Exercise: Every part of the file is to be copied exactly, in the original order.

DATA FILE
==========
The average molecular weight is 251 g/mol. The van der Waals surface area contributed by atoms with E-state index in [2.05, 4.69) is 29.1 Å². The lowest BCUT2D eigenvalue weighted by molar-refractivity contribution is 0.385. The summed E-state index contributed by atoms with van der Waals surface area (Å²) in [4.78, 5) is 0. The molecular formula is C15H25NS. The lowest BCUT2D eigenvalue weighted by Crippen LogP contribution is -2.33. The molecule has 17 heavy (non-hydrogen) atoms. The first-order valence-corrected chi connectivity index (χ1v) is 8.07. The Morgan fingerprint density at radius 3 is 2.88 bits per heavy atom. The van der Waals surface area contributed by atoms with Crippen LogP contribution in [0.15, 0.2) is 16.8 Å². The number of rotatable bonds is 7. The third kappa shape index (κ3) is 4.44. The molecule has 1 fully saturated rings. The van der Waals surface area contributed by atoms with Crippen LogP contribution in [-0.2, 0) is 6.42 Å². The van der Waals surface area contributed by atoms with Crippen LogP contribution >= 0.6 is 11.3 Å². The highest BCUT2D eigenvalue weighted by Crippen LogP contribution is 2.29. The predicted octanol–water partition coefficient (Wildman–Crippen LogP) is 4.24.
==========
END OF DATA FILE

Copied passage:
The average molecular weight is 251 g/mol. The van der Waals surface area contributed by atoms with E-state index in [2.05, 4.69) is 29.1 Å². The lowest BCUT2D eigenvalue weighted by molar-refractivity contribution is 0.385. The summed E-state index contributed by atoms with van der Waals surface area (Å²) in [4.78, 5) is 0. The molecular formula is C15H25NS. The lowest BCUT2D eigenvalue weighted by Crippen LogP contribution is -2.33. The molecule has 17 heavy (non-hydrogen) atoms. The first-order valence-corrected chi connectivity index (χ1v) is 8.07. The Morgan fingerprint density at radius 3 is 2.88 bits per heavy atom. The van der Waals surface area contributed by atoms with Crippen LogP contribution in [0.15, 0.2) is 16.8 Å². The number of rotatable bonds is 7. The third kappa shape index (κ3) is 4.44. The molecule has 1 fully saturated rings. The van der Waals surface area contributed by atoms with Crippen LogP contribution in [-0.2, 0) is 6.42 Å². The van der Waals surface area contributed by atoms with Crippen LogP contribution >= 0.6 is 11.3 Å². The highest BCUT2D eigenvalue weighted by Crippen LogP contribution is 2.29. The predicted octanol–water partition coefficient (Wildman–Crippen LogP) is 4.24.